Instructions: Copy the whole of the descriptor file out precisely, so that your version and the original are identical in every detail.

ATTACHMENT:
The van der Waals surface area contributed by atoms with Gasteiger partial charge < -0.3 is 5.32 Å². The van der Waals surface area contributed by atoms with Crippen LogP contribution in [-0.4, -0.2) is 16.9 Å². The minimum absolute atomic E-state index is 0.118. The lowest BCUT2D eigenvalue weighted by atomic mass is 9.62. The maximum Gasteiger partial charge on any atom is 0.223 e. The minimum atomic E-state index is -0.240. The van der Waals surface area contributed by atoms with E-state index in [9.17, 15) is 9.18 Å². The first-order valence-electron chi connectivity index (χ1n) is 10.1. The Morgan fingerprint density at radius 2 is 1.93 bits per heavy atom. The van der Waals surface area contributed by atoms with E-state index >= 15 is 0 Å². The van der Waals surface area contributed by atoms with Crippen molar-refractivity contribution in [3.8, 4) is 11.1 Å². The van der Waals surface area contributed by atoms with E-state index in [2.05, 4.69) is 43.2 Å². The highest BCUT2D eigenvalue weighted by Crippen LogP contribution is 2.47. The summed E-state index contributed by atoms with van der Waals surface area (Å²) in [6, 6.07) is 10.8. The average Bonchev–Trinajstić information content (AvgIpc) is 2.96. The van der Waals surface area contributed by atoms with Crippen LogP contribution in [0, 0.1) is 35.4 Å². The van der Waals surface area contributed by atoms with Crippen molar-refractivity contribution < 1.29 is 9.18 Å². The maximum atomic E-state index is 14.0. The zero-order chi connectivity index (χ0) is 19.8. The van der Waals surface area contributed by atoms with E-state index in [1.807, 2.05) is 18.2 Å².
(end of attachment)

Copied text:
The van der Waals surface area contributed by atoms with Gasteiger partial charge < -0.3 is 5.32 Å². The van der Waals surface area contributed by atoms with Crippen LogP contribution in [-0.4, -0.2) is 16.9 Å². The minimum absolute atomic E-state index is 0.118. The lowest BCUT2D eigenvalue weighted by atomic mass is 9.62. The maximum Gasteiger partial charge on any atom is 0.223 e. The minimum atomic E-state index is -0.240. The van der Waals surface area contributed by atoms with E-state index in [9.17, 15) is 9.18 Å². The first-order valence-electron chi connectivity index (χ1n) is 10.1. The Morgan fingerprint density at radius 2 is 1.93 bits per heavy atom. The van der Waals surface area contributed by atoms with E-state index >= 15 is 0 Å². The van der Waals surface area contributed by atoms with Crippen molar-refractivity contribution in [3.8, 4) is 11.1 Å². The van der Waals surface area contributed by atoms with E-state index in [2.05, 4.69) is 43.2 Å². The highest BCUT2D eigenvalue weighted by Crippen LogP contribution is 2.47. The summed E-state index contributed by atoms with van der Waals surface area (Å²) in [6, 6.07) is 10.8. The average Bonchev–Trinajstić information content (AvgIpc) is 2.96. The van der Waals surface area contributed by atoms with Crippen LogP contribution in [0, 0.1) is 35.4 Å². The van der Waals surface area contributed by atoms with Crippen molar-refractivity contribution < 1.29 is 9.18 Å². The maximum atomic E-state index is 14.0. The zero-order chi connectivity index (χ0) is 19.8. The van der Waals surface area contributed by atoms with E-state index in [1.807, 2.05) is 18.2 Å².